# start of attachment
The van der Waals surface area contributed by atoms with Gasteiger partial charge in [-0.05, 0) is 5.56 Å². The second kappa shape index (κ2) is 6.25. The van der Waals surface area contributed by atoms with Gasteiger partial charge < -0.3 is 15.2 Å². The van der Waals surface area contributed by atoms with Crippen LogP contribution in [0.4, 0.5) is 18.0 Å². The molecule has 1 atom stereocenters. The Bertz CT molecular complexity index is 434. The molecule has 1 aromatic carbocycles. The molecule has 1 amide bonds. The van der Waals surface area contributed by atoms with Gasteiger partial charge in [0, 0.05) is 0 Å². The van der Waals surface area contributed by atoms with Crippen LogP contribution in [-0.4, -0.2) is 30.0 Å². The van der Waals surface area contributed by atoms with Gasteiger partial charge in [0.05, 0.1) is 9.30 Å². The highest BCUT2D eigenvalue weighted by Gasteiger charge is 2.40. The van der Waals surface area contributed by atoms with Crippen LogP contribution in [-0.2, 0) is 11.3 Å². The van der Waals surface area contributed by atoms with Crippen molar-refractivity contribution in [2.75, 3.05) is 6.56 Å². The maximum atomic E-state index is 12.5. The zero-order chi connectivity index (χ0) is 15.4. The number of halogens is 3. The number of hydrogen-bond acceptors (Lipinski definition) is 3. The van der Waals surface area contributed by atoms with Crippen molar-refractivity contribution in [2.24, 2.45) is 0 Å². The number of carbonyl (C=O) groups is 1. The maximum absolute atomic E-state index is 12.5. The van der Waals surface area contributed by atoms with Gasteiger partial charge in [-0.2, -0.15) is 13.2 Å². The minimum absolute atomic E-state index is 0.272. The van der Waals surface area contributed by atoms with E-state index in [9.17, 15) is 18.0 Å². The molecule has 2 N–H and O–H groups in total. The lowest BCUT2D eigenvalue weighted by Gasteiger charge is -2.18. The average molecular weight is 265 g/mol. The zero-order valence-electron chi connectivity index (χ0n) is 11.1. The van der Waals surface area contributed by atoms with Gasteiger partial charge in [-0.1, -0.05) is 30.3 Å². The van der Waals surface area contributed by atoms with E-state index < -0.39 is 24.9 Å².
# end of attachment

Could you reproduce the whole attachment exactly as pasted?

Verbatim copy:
The van der Waals surface area contributed by atoms with Gasteiger partial charge in [-0.05, 0) is 5.56 Å². The second kappa shape index (κ2) is 6.25. The van der Waals surface area contributed by atoms with Gasteiger partial charge < -0.3 is 15.2 Å². The van der Waals surface area contributed by atoms with Crippen LogP contribution in [0.4, 0.5) is 18.0 Å². The molecule has 1 atom stereocenters. The Bertz CT molecular complexity index is 434. The molecule has 1 aromatic carbocycles. The molecule has 1 amide bonds. The van der Waals surface area contributed by atoms with Gasteiger partial charge in [0, 0.05) is 0 Å². The van der Waals surface area contributed by atoms with Crippen LogP contribution in [-0.4, -0.2) is 30.0 Å². The van der Waals surface area contributed by atoms with Gasteiger partial charge in [0.05, 0.1) is 9.30 Å². The highest BCUT2D eigenvalue weighted by Gasteiger charge is 2.40. The van der Waals surface area contributed by atoms with Crippen LogP contribution in [-0.2, 0) is 11.3 Å². The van der Waals surface area contributed by atoms with Crippen molar-refractivity contribution in [2.75, 3.05) is 6.56 Å². The maximum atomic E-state index is 12.5. The zero-order chi connectivity index (χ0) is 15.4. The number of halogens is 3. The number of hydrogen-bond acceptors (Lipinski definition) is 3. The van der Waals surface area contributed by atoms with Crippen molar-refractivity contribution in [2.24, 2.45) is 0 Å². The number of carbonyl (C=O) groups is 1. The maximum absolute atomic E-state index is 12.5. The van der Waals surface area contributed by atoms with Gasteiger partial charge in [-0.2, -0.15) is 13.2 Å². The minimum absolute atomic E-state index is 0.272. The van der Waals surface area contributed by atoms with E-state index in [9.17, 15) is 18.0 Å². The molecule has 2 N–H and O–H groups in total. The lowest BCUT2D eigenvalue weighted by Gasteiger charge is -2.18. The average molecular weight is 265 g/mol. The zero-order valence-electron chi connectivity index (χ0n) is 11.1. The van der Waals surface area contributed by atoms with Gasteiger partial charge in [-0.1, -0.05) is 30.3 Å². The van der Waals surface area contributed by atoms with E-state index < -0.39 is 24.9 Å².